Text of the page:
DEXTEROUS, DANCING SHADOWS

DEXTEROUS, DANCING SHADOWS

Hanuman had the task of finding Seeta who had been kidnapped by Ravana. He was flying over the ocean.  Suddenly, he felt as if somebody was holding him back.

When he looked down, he saw a demon  who appeared to be capturing his shadow.  Hanuman remembered Sugreeva telling him that her name was Simhika and she could capture a person’s shadow and make her victim immobile.


Hanuman quickly came down to the ocean and destroyed her before she could gobble up his shadow!

This is a story from the epic poem, Ramayana, which was written by Maharshi Valmiki.  Ramayana is considered the ‘Adi Kavya’ or the first literary work of India.  It is said to be at least 5,000 years old.  So, in India we’ve had fascinating stories about shadows for centuries.  ‘Chayanataka’ or shadow theatre finds mention in India in literature from the second century!

In many parts of Karnataka and other states of South India, a whole world of stories is being recreated using shadow puppetry.  Shadow puppet shows sometimes go on all night during important festivals and celebrations in villages and temples.  The most popular stories are from the Ramayana and Mahabharata.  There is a large community of people called ‘killekyathas’ in Karnataka who make shadow puppets and stage performances.

Art and craft
The shadow puppets of the ‘killekyathas’ are usually made of leather.  The leather, from goats, is washed, scrubbed and cleaned and the puppet shapes are carefully cut out. Design details are made on the cut-outs. Holes are punched on these designs so that light can pass through them. The puppet is coloured using different types of ink.

In the past, ‘killekyathas’ used colours which were obtained from natural sources like vegetables, flowers and minerals.  Red, black white and yellow are the traditional colours that they used. After dyeing or colouring, a thin bamboo stick is stitched on to the puppet.  The puppet is now ready to dance, educate and entertain.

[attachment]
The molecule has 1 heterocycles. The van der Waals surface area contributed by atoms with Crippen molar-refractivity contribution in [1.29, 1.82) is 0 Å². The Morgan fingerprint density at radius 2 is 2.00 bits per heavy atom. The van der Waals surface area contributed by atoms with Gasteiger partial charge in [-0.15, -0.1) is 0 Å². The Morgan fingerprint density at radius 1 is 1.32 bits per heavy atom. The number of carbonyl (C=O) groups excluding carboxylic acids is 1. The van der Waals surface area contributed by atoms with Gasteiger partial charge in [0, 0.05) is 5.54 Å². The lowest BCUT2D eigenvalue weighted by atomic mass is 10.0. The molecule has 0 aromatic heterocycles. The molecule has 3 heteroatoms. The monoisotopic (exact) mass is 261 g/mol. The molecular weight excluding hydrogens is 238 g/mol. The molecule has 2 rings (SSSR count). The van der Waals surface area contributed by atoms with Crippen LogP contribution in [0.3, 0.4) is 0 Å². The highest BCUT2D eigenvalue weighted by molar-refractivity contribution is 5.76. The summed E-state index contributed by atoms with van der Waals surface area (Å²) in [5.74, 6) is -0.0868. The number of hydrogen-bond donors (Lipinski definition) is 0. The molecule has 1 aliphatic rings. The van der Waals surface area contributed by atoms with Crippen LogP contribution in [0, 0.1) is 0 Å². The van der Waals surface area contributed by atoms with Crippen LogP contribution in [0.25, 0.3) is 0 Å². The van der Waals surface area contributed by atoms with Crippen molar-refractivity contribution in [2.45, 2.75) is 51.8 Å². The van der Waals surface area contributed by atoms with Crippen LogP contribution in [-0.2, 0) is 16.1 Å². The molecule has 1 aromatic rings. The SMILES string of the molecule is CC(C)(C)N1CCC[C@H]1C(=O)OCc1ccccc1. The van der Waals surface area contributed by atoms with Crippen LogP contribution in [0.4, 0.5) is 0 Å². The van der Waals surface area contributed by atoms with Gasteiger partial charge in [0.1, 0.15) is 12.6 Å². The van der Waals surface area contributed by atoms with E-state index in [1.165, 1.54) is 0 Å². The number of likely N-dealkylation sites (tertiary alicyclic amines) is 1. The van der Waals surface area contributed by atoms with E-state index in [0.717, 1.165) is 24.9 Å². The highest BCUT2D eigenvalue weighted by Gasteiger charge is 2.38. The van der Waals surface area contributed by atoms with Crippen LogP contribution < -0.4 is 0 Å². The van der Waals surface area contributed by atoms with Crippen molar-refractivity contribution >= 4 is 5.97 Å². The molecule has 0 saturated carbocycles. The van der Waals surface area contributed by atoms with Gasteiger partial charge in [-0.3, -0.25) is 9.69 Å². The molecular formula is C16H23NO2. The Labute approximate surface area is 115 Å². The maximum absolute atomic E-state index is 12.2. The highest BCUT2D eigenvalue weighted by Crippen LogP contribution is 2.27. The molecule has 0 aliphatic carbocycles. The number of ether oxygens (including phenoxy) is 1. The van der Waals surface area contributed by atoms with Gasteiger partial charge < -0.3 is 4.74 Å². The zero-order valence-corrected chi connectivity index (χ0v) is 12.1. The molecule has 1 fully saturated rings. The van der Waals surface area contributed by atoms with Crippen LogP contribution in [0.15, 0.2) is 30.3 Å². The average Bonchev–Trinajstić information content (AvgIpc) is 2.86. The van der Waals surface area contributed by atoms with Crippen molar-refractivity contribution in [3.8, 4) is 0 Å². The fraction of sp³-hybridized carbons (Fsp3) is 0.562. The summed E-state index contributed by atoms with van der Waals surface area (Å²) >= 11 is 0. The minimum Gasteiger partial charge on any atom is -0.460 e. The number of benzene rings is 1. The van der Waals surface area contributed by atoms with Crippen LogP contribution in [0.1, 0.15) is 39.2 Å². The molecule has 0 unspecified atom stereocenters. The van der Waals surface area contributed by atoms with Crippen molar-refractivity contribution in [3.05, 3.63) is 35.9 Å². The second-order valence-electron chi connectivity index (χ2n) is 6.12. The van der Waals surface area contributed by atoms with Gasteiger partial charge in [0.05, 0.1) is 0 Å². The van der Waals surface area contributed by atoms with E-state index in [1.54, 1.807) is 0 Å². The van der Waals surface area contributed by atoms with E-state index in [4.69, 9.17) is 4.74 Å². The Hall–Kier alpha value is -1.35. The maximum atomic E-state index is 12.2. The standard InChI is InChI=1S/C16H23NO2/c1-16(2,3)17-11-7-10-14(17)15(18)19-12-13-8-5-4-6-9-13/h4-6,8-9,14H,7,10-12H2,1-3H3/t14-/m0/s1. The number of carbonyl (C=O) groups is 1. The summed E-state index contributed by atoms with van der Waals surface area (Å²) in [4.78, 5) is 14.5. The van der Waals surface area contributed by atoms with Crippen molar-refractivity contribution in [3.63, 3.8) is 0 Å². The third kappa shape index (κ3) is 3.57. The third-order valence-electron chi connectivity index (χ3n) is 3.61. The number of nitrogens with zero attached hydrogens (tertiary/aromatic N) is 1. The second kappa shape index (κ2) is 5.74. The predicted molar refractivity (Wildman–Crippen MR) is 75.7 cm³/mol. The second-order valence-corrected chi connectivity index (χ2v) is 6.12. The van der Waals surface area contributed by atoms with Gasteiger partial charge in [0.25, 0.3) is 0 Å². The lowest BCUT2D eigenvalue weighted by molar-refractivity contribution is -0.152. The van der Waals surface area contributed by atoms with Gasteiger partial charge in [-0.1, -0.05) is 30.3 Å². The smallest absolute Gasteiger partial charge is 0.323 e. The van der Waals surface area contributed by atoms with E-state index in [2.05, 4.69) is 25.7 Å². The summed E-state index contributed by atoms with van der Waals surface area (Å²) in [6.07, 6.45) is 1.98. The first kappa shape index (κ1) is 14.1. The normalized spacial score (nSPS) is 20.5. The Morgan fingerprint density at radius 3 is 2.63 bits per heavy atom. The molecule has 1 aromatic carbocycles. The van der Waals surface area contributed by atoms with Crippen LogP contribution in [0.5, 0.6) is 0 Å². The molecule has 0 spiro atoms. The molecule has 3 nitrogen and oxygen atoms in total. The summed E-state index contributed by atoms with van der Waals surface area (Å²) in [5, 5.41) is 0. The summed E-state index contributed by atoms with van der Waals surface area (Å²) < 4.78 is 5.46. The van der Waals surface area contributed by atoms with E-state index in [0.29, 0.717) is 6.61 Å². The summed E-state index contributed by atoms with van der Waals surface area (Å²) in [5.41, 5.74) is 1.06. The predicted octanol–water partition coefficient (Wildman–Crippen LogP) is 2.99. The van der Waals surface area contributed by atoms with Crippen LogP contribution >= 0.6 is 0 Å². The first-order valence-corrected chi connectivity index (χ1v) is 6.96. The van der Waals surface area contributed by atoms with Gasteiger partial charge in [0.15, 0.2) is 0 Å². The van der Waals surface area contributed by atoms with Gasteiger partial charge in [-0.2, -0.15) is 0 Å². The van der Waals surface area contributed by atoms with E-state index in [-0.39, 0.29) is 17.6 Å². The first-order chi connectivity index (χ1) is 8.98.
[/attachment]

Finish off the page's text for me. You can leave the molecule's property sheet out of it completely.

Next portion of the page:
The screen is typically a white sheet of cloth, which is tightly stretched.  The puppeteers stand behind the screen.  The source of light is placed in the centre behind the screen in such a way that only the shadow of the puppet, and not the player, is seen.

The show begins with a prayer to Ganesha.  The orchestra consists of the singer who is called ‘bhagavathar’, the percussionist who plays the ‘maddale’ or ‘dolu’, and the person who plays a wind instrument called ‘mukhaveena’.  The harmonium is used to maintain the pitch of the singer.

Mind-boggling variety
Shadow puppets come in many sizes and shapes.  They can be as small as six inches or as large as eight feet! There can be puppets depicting individual characters or a whole scene.

Most puppets are cut out from profile drawings so that they appear as if they are looking at each other when they perform on stage. Did you know that the shadow puppets of Karnataka have both their eyes drawn on the same side of their profile?

Shadow puppetry is called ‘togalubombe aata’ in Karnataka, ‘tolubommalata’ in Andhra Pradesh, ‘tolupavakottu’ in Kerala, ‘tolpavakottu’ in Tamil Nadu, and ‘Ravanachayya’ in Odisha.  Born in ancient India, it later made its way to Indonesia and Cambodia.


(The writer is an award-winning puppeteer and founder of ‘Dhaatu’, a research centre on folk art and puppet studies in Bangalore.)

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